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Old 12-03-2005, 03:54 PM
Posts: n/a
Default Re: Logically inconsistant, my ***

If you say "killing is wrong," you're making a universal statement. Had you said "killing is wrong except under such-and-such circumstances" that would be another thing. But you don't make any distinctions. There's a difference between saying you're "against killing" and saying that you're "against killing in this context for these reasons." You aren't even saying "killing is wrong in general." You're just saying "killing is wrong."

So essentially you are making the same mistake as someone who says "if you have AA you should raise." The fact you have failed to specify any conditions or qualifications indicates a very real flaw in the statement. If you suggest folding AA at some later date, you are being inconsistent with your previous position.

If you believe some wars are justified, or that killing in self-defense is justified, then you aren't "against killing." You may be "against murder," "against killing under certain circumstances," or even "mostly against killing." But you aren't just plain "against killing."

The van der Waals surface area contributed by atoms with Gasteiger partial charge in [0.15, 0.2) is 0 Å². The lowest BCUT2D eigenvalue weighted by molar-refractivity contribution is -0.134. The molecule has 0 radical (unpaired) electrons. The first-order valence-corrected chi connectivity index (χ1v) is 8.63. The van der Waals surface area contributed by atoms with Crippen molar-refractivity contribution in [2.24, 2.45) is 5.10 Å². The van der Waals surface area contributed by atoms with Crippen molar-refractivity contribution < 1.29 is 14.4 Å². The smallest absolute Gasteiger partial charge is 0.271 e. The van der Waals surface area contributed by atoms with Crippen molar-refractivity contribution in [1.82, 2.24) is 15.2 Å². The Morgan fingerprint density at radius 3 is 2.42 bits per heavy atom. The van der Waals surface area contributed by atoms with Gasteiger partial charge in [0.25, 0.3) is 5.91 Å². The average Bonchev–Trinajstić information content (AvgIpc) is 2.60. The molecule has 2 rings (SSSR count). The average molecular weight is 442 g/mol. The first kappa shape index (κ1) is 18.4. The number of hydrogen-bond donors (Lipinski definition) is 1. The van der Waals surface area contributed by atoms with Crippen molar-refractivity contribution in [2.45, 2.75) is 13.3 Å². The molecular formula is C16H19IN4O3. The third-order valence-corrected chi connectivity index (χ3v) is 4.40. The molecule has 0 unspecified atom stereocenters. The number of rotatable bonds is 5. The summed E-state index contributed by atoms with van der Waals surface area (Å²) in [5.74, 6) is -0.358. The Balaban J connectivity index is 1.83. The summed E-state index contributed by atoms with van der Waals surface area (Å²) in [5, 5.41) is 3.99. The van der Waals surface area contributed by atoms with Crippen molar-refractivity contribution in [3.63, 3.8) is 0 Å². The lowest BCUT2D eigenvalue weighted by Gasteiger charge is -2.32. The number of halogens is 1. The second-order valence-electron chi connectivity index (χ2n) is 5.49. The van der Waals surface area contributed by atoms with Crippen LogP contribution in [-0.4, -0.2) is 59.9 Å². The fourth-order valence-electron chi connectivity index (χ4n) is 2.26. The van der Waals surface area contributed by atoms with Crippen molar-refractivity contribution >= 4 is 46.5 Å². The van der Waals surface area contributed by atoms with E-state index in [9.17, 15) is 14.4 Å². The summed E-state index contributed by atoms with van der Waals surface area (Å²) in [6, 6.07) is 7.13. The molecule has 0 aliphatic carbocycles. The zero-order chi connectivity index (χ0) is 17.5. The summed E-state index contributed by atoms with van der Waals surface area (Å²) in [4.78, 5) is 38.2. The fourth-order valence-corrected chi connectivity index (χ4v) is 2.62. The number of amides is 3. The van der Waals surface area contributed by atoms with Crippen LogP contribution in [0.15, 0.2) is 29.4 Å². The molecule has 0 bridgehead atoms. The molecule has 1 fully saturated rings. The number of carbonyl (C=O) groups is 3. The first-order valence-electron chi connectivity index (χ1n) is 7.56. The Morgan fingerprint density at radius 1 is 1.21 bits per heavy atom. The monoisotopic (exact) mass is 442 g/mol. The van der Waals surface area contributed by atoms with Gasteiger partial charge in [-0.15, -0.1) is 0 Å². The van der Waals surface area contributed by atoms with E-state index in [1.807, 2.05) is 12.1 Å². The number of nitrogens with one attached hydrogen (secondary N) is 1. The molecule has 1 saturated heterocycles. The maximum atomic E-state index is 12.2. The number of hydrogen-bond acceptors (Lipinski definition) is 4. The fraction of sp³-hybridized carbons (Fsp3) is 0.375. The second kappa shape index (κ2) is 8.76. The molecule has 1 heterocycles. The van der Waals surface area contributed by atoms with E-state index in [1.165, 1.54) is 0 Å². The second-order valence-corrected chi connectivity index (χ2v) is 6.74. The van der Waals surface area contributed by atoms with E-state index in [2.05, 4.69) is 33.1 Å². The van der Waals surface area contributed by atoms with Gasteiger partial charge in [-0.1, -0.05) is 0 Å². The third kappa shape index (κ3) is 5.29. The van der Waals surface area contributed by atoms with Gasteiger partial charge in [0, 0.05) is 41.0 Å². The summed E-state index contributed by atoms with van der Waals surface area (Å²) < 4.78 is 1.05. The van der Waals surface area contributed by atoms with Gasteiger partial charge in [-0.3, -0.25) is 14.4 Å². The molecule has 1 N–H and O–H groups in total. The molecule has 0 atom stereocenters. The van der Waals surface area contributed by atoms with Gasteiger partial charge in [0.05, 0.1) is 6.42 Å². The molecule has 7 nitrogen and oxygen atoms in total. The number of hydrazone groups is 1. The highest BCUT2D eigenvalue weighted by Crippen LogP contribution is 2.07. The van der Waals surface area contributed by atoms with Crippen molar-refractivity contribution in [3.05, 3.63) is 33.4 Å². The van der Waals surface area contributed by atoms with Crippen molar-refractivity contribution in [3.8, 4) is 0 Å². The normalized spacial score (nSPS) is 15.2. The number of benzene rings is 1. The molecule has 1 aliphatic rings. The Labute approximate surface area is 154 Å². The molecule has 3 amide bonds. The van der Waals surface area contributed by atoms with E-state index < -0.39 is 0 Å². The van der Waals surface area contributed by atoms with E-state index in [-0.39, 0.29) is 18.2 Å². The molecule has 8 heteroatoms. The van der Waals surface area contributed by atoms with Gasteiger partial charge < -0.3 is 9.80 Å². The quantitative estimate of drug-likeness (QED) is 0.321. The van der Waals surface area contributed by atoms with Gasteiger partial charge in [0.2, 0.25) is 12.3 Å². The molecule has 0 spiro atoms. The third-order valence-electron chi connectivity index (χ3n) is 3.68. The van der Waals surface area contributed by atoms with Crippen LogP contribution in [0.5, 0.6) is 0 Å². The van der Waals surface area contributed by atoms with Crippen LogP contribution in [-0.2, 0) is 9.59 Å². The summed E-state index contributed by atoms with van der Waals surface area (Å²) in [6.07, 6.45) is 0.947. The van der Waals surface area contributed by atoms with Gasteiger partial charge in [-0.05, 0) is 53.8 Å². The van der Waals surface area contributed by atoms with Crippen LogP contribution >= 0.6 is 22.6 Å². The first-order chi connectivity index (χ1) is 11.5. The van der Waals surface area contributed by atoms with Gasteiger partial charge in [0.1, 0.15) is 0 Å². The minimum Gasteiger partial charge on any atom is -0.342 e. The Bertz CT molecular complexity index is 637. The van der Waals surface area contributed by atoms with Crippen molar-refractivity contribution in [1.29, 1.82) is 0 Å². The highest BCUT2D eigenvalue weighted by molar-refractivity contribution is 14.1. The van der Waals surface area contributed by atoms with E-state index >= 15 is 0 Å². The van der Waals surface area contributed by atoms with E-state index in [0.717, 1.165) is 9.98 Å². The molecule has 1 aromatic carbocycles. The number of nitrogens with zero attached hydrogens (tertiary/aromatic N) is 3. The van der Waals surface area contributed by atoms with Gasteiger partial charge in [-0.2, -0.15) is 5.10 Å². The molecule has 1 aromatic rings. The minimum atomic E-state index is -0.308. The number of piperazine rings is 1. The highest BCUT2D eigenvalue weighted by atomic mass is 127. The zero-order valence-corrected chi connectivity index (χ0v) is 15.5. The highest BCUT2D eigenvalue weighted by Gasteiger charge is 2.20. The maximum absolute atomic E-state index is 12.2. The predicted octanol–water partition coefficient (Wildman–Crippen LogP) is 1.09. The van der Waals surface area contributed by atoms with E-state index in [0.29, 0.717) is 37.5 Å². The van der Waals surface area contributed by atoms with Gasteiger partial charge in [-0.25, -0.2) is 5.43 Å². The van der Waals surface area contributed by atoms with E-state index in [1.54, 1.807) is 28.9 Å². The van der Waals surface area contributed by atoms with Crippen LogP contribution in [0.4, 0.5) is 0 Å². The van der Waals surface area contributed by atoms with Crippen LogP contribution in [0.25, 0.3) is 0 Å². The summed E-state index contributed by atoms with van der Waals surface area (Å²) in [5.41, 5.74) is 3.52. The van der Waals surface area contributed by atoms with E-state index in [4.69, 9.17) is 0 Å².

The problem with making sweeping statements is that even if they aren't intended to be categorical, they're vague enough to allow you to change your position as it suits you. "Oh, I am against killing - but that's an exception. And so is that. And that." You can dodge any argument against you by arbitrarily changing the conditions under which killing becomes "okay." Under the circumstances it's fair for an opponent to ask you to define the specific conditions under which killing is and is not allowed. And if in a discussion on the morality of killing you claim that "killing is wrong" it's fair to interpret that position as it was expressed - as absolute.
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